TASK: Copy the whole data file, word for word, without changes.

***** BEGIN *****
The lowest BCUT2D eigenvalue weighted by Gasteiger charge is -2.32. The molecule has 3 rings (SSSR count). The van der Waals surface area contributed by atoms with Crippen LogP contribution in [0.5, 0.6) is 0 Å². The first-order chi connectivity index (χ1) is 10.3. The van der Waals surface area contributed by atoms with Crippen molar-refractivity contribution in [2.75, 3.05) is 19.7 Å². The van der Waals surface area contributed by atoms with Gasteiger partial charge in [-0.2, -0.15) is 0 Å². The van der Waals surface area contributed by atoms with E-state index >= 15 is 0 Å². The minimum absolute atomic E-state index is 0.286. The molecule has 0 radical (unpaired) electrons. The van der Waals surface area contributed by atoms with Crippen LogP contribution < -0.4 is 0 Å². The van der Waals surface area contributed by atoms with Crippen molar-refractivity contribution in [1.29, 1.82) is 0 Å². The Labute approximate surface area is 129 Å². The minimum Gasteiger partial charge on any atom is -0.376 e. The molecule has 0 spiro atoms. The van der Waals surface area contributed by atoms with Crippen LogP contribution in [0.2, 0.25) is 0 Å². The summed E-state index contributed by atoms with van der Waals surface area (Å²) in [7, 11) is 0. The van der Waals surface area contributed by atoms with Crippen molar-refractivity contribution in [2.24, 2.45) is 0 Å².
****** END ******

The lowest BCUT2D eigenvalue weighted by Gasteiger charge is -2.32. The molecule has 3 rings (SSSR count). The van der Waals surface area contributed by atoms with Crippen LogP contribution in [0.5, 0.6) is 0 Å². The first-order chi connectivity index (χ1) is 10.3. The van der Waals surface area contributed by atoms with Crippen molar-refractivity contribution in [2.75, 3.05) is 19.7 Å². The van der Waals surface area contributed by atoms with Gasteiger partial charge in [-0.2, -0.15) is 0 Å². The van der Waals surface area contributed by atoms with E-state index >= 15 is 0 Å². The minimum absolute atomic E-state index is 0.286. The molecule has 0 radical (unpaired) electrons. The van der Waals surface area contributed by atoms with Crippen LogP contribution < -0.4 is 0 Å². The van der Waals surface area contributed by atoms with Crippen molar-refractivity contribution in [1.29, 1.82) is 0 Å². The Labute approximate surface area is 129 Å². The minimum Gasteiger partial charge on any atom is -0.376 e. The molecule has 0 spiro atoms. The van der Waals surface area contributed by atoms with Crippen LogP contribution in [0.2, 0.25) is 0 Å². The summed E-state index contributed by atoms with van der Waals surface area (Å²) in [7, 11) is 0. The van der Waals surface area contributed by atoms with Crippen molar-refractivity contribution in [2.24, 2.45) is 0 Å².